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Who can we trust?

August 8, 2012

No one can predict the future, but people can make educated guesses based on current facts. Economic experts often do this, and with varying degrees of success. For example, in his 2002 letter to shareholders, Warren Buffet warned that “derivatives are financial weapons of mass destruction, carrying dangers that, while now latent, are potentially lethal.” Unfortunately, he was right.

But some experts’ predictions and assessments are so wrong that it’s hard to believe anyone is still listening to them. In 2003, then-Fed Chairman, Alan Greenspan, told the Senate Banking Committee, “What we have found over the years in the marketplace is that derivatives have been an extraordinarily useful vehicle to transfer risk from those who shouldn’t be taking it to those who are willing to and are capable of doing so.” This was not the first, nor the last time our Federal Chairman would be so completely wrong.

Here are some other prime examples of inaccurate assessments by some of our Federal Reserve Chairmen:

Improvements in lending practices driven by information technology have enabled lenders to reach out to households with previously unrecognized borrowing capacities. This extension of lending has increased overall household debt but has probably not meaningfully increased the number of households with already overextended debt. – Alan Greenspan, October 2004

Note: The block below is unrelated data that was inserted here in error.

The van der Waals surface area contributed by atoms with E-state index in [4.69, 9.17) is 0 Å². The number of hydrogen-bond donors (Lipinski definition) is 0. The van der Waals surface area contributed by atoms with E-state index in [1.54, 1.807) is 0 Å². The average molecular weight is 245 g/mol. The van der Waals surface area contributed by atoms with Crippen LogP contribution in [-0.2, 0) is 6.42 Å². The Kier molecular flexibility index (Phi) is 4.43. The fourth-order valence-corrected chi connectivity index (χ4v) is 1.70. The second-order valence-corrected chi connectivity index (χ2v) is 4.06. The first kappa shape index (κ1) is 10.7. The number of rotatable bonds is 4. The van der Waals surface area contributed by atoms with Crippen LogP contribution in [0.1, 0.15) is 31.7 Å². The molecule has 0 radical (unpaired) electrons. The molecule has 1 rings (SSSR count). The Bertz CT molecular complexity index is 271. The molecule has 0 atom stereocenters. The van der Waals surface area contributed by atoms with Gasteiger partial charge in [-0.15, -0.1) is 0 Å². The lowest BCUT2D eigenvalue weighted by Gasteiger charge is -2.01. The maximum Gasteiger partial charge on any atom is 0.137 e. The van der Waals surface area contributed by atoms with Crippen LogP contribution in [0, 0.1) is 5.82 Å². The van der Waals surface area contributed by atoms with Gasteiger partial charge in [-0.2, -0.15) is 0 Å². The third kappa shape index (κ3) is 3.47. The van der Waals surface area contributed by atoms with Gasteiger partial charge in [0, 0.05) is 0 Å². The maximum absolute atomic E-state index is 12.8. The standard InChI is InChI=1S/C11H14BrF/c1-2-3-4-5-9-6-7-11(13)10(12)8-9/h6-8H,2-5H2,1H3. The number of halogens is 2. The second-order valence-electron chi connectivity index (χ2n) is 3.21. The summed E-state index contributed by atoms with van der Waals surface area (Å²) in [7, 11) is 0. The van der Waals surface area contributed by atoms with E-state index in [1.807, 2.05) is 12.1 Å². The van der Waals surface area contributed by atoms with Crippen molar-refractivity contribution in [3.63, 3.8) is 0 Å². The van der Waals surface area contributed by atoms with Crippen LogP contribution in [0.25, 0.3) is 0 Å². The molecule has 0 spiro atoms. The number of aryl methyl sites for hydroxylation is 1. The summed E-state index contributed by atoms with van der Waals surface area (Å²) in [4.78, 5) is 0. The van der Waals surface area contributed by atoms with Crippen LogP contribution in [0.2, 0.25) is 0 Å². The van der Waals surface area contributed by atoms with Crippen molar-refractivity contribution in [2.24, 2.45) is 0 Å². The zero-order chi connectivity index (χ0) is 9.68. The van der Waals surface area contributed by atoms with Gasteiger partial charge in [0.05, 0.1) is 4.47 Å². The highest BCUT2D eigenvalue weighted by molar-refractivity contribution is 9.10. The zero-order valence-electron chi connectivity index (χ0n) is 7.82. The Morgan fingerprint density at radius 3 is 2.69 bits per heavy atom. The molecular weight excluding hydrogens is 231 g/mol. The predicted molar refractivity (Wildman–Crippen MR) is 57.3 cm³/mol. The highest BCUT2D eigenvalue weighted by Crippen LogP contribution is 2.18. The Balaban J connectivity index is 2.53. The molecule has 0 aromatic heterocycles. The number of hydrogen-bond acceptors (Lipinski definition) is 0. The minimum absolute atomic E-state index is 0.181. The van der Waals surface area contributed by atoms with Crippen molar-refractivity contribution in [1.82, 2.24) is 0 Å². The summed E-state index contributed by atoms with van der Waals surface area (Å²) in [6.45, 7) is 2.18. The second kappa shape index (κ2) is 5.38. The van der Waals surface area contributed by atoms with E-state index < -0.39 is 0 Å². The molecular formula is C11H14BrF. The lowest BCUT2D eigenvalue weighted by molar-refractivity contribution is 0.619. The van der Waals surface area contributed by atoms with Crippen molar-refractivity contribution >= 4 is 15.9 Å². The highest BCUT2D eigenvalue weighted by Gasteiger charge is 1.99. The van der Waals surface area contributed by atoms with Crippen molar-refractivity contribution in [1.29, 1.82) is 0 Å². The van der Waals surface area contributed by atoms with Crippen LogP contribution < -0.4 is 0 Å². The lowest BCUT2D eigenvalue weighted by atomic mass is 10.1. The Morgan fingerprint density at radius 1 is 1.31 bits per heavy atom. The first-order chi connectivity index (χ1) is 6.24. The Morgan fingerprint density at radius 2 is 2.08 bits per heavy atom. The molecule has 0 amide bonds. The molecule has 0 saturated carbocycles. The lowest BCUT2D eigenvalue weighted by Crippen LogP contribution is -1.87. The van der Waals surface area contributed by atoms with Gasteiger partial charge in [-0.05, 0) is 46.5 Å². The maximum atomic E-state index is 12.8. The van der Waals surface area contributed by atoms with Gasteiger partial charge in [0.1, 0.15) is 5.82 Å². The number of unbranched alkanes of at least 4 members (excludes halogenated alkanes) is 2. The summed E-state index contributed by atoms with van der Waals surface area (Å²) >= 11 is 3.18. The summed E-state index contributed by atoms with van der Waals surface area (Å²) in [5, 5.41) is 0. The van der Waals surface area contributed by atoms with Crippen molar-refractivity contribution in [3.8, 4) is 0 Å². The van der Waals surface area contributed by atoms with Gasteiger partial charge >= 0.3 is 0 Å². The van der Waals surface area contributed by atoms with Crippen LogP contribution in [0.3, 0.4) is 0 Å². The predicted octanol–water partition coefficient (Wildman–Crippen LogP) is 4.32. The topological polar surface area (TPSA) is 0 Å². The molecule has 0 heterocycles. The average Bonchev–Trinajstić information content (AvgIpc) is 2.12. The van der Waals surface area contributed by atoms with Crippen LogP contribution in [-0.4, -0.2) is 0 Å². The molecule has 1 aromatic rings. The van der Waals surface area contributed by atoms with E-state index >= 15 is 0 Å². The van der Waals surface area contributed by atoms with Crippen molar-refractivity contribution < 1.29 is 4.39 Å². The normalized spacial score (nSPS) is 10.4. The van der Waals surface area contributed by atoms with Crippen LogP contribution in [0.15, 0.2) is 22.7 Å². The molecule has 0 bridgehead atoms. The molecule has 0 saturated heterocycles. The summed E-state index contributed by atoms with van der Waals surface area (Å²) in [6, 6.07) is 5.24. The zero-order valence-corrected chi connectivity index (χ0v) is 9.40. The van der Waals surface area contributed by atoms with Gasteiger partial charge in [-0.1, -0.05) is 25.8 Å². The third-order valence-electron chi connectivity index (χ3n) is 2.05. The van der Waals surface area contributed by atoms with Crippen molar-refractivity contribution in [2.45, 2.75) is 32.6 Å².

The use of a growing array of derivatives and the related application of more-sophisticated approaches to measuring and managing risk are key factors underpinning the greater resilience of our largest financial institutions …. Derivatives have permitted the unbundling of financial risks. – Alan Greenspan, May 2005

Housing markets are cooling a bit. Our expectation is that the decline in activity or the slowing in activity will be moderate, that house prices will probably continue to rise.  — Ben Bernanke, February 15, 2006

Despite the ongoing adjustments in the housing sector, overall economic prospects for households remain good. Household finances appear generally solid, and delinquency rates on most types of consumer loans and residential mortgages remain low.  — Ben Bernanke, February 15, 2007

The Federal Reserve is not currently forecasting a recession. — Ben Bernanke, January 10, 2008

One myth that’s out there is that what we’re doing is printing money. We’re not printing money. — Ben Bernanke, December 2010

So the question is, how are we supposed to trust these people, when they consistently get things wrong?

One Comment
  1. Carrie Lane permalink
    August 10, 2012 4:14 pm

    Well Jon, the Federal Reserve isn’t printing money so that is an accurate statement. They don’t have to print it anymore. They just create it electronically! Notice that he specifically said they weren’t PRINTING money. That’s a defend-able statement!

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